The period after the defeat of the LTTE has seen increased incidence of the Indian fishermen coming in to conflict with their counter parts in Sri Lanka and also with the SL Navy. There have been allegations and counter allegations about use of excessive force and even fire arms to prevent fishermen from poaching. From the Indian fishermen point of view, historically, the contested waters belonged to India and they have every right to fish in the traditional waters. Having demarcated the maritime boundary with Sri Lanka in 1974, wherein, Kacchativu was gifted to Sri Lanka, the Indian fishermen have been debarred from fishing around that rich fishing grounds around that Island leading to skirmishes and incidents. It is not that only Indian fishermen are guilty of trespassing, the Indian Ocean has witnessed intrusions by fishermen of Pakistan, Bangladesh, Thailand, Myanmar and Sri Lanka who do cross in to each other’s territory while looking for fish. This will remain a great challenge with security overtones.
With dwindling stocks, and irresponsible fishing in different parts of the world, conflicts and clashes would be the order of the day and there is a need to resolve this by bilateral agreements and joint monitoring of the areas allocated for fishing. The Coast Guards or their counter parts in this part of the world will need to work out modalities to ensure that the situation does not go out of hand. The establishing of a hot line some years ago between the Coast Guard Headquarter in India and the Maritime Security Agency in Pakistan has helped in ensuring that the fishermen are not detained unnecessarily in the garb of security. Similar arrangements are required with other maritime neighbours.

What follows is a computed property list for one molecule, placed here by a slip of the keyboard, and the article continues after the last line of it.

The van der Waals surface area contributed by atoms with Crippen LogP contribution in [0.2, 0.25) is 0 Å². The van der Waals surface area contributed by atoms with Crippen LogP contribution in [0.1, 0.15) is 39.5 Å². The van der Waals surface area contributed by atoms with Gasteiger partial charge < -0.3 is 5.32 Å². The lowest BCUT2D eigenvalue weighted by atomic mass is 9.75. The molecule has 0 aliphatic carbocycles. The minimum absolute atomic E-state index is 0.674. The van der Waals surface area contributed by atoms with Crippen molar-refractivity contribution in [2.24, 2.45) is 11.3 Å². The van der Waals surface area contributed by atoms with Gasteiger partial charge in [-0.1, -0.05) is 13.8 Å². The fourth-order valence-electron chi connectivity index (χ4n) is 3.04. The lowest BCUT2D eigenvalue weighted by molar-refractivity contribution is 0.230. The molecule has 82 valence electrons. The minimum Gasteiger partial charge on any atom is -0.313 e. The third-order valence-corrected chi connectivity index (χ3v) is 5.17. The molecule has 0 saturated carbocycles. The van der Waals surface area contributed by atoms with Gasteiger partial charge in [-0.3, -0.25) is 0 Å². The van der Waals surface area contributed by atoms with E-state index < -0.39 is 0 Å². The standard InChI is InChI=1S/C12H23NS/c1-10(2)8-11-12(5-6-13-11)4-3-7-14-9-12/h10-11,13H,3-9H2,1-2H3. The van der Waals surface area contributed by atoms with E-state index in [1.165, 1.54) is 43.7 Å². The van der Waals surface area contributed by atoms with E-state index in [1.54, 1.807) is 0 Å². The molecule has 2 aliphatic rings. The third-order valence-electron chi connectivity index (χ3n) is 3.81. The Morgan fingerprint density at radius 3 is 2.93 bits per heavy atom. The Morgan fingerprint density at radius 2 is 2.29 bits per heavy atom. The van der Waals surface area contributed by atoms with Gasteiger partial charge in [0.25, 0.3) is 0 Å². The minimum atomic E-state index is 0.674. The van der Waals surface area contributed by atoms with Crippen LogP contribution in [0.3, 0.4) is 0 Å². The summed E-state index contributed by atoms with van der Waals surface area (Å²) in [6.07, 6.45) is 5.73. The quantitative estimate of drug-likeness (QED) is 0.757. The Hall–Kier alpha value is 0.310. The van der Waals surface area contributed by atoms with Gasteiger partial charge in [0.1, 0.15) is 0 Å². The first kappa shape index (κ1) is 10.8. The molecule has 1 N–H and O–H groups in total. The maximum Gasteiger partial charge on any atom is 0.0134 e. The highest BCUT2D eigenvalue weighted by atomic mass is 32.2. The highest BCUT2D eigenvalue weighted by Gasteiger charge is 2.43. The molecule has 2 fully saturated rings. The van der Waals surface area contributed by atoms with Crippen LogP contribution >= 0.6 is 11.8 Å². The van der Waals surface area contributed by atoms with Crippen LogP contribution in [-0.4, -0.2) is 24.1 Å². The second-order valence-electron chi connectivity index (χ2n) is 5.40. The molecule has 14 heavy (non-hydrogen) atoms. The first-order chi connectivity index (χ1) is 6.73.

With some of the recent incidents of collision and grounding particularly off Mumbai, the fragile fishing grounds and our coast line has been exposed to the dangers of increased unmonitored coastal traffic and the resultant effects. The absence of credible interfaced technology to monitor, regulate and control the movement of vessels of all size has remained an area of concern for maritime security agencies, ports, Law Enforcement agencies and other stake holders. Also, the much touted word Maritime Domain Awareness is here to stay but there is lot more that needs to be done to achieve even minimum levels of MDA which is critical to deterrent operations at sea
In conclusion, it is evident that there are many challenges faced by the countries of the region. The activities in the region have the potential to transform the maritime potential of the region. Yet there are some serious issues such as Piracy, Terrorism, Safety of mercantile marine trade, proliferation, security of Straits, environmental protection that require deft handling. All these demand great attention to see that India and other stake holders work out strategies to ensure a peaceful environment in the Indian Ocean Region.
(Courtesy: – South Asia Analysis Group. The above is the theme Address delivered by Commodore RS Vasan IN (Retd) during the joint seminar conducted by Center for Asia Studies and Stella Maries College Chennai on 08 August 2012 . Commodore RS Vasan is presently the Head, Strategy and Security Studies at the Center for Asia Studies at Chennai and member, Chennai Center for China Studies. He can be contacted at firstname.lastname@example.org)